From Cornell to Cornfields: Barbara McClintock’s Powerful Purpose

Barbara McClintock was a dedicated pioneer of genetic science. Her lifelong commitment to the study of corn produced remarkable results, earning her several notable awards including the Nobel Prize in Medicine and the National Medal of Science. 

Earning all of her degrees from Cornell, Barbara showed interest in genetics and science before women were even welcome in the field. With much of her study being conducted between the early 1930s and the late ‘60s, Barbara was a trailblazer in every sense of the word.

Barbara McClintock in the cornfield at CSHL, ca. 1950s

Due to the national barriers against higher education for women, Barbara began her official studies in Germany, just before the rise of Hitler. Thankfully, she took heed to the increasingly turbulent climate and fled the country just a year later in 1934.

Upon her return, she was granted funding from the National Science Foundation and the Rockefeller Foundation to complete her decades-long study of corn throughout Central and South America. 

Her findings offered a more well-rounded view of genetics and the way offspring inherit traits and characteristics from their parents. Barbara discovered how genes can move, mutate, and change depending on several factors in the parent and offspring’s environment. 

Despite being met with some skepticism, Barbara remained confident in her findings, earning her rightful recognition before her retirement. Barbara’s studies have since transcended the South American cornfields, shaping the way scientists understand the nature of genetics for all creatures and organisms.

No Limits: Honoring Mae Jemison

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Women have pioneered alongside their male counterparts since the dawn of time. What a dull world we would have if there were truly only one perspective to shape life as we know it.  

Women have also had a hand in shaping the way we see and understand outer space. Many notable women explorers have traveled among the stars, with one in particular who had to face many challenges to get there. 

Mae Jemison was born in Alabama and raised in Chicago during the 1960s. In a particularly heated social climate, dreams only seemed to go so far for people who looked like Mae. Hearing about other people’s constant fears and doubts never stopped Mae from having her head just above the clouds, where she could stay in touch with her big, bold dreams.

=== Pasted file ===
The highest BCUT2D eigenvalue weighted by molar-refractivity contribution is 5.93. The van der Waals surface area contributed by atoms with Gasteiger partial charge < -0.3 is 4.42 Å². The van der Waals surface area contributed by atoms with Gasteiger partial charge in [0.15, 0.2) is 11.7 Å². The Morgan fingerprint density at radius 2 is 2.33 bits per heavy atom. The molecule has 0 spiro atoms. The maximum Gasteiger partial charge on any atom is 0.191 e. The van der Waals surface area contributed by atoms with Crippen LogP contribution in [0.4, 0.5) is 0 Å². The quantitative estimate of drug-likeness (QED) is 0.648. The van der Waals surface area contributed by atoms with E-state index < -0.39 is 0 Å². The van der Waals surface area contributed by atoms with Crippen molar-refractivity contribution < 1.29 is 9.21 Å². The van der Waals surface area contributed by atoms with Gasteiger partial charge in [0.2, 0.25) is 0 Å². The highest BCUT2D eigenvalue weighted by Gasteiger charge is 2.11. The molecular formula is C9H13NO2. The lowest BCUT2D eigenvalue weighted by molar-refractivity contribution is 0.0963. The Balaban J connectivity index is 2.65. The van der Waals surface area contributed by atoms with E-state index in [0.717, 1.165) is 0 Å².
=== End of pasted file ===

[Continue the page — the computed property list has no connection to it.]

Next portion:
She received her college education from Stanford University, where she studied chemical engineering at just 16 years old. For a young black woman in the 1970s, such a feat was incredible in itself, proving to Mae that she could truly do anything. 

After completing several community-based health initiatives after graduating college, Mae Jemison applied to NASA twice. In 1987, just 4 years after Sally Ride became the first American woman and third woman to travel to space, Mae was picked out of a pool of 2,000+ applicants to join NASA’s space exploration team. After several years of astronaut training, Mae Jemison took her first trip to space in 1992, making history as the first Black woman in space.

Since completing her historical debut in outer space, Mae Jemison has continued to stay pretty down to earth. She has since taught at several universities such as Dartmouth College and Cornell University. Ms. Jemison also launched a space and science camp for kids, called The Earth We Share, lasting well into the mid-2000s. She also launched a non-profit in honor of her mother, Dorothy Jemison, specializing in science, space, and youth engagement. Currently, Mae advises several companies and organizations to guide scientific improvements as well as DEI initiatives. 

With a long-time love for science and dance, Mae was able to marry her innate talents with her desire for exploration. Her mother was sure to guide her to continue taking her education seriously while making time and space to fulfill her passions as well.